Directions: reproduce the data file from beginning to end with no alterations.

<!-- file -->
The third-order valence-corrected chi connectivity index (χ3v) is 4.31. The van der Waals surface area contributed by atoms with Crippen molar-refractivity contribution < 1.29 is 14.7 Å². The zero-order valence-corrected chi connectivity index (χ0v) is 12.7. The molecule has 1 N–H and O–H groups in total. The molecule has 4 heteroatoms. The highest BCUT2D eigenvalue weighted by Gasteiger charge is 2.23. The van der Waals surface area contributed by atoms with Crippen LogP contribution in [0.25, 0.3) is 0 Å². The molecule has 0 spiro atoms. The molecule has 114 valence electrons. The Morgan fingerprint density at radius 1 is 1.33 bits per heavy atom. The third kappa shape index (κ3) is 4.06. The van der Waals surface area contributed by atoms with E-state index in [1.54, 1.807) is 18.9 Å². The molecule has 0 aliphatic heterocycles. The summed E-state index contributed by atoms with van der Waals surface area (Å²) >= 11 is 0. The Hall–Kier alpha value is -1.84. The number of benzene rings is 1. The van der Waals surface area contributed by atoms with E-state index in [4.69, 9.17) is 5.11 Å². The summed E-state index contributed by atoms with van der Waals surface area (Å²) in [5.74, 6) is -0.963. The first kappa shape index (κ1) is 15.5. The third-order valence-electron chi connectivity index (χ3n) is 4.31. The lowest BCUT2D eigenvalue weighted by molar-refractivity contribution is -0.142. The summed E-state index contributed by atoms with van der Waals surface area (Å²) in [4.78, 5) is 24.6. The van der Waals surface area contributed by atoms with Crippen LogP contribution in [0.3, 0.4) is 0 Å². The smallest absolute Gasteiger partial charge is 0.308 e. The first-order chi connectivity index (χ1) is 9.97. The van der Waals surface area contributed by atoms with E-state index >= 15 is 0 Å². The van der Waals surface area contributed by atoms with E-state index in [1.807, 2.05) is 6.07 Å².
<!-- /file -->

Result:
The third-order valence-corrected chi connectivity index (χ3v) is 4.31. The van der Waals surface area contributed by atoms with Crippen molar-refractivity contribution < 1.29 is 14.7 Å². The zero-order valence-corrected chi connectivity index (χ0v) is 12.7. The molecule has 1 N–H and O–H groups in total. The molecule has 4 heteroatoms. The highest BCUT2D eigenvalue weighted by Gasteiger charge is 2.23. The van der Waals surface area contributed by atoms with Crippen LogP contribution in [0.25, 0.3) is 0 Å². The molecule has 0 spiro atoms. The molecule has 114 valence electrons. The Morgan fingerprint density at radius 1 is 1.33 bits per heavy atom. The third kappa shape index (κ3) is 4.06. The van der Waals surface area contributed by atoms with E-state index in [1.54, 1.807) is 18.9 Å². The molecule has 0 aliphatic heterocycles. The summed E-state index contributed by atoms with van der Waals surface area (Å²) >= 11 is 0. The Hall–Kier alpha value is -1.84. The number of benzene rings is 1. The van der Waals surface area contributed by atoms with E-state index in [4.69, 9.17) is 5.11 Å². The summed E-state index contributed by atoms with van der Waals surface area (Å²) in [5.74, 6) is -0.963. The first kappa shape index (κ1) is 15.5. The third-order valence-electron chi connectivity index (χ3n) is 4.31. The lowest BCUT2D eigenvalue weighted by molar-refractivity contribution is -0.142. The summed E-state index contributed by atoms with van der Waals surface area (Å²) in [4.78, 5) is 24.6. The van der Waals surface area contributed by atoms with Crippen LogP contribution in [0.3, 0.4) is 0 Å². The smallest absolute Gasteiger partial charge is 0.308 e. The first-order chi connectivity index (χ1) is 9.97. The van der Waals surface area contributed by atoms with E-state index >= 15 is 0 Å². The van der Waals surface area contributed by atoms with E-state index in [1.807, 2.05) is 6.07 Å².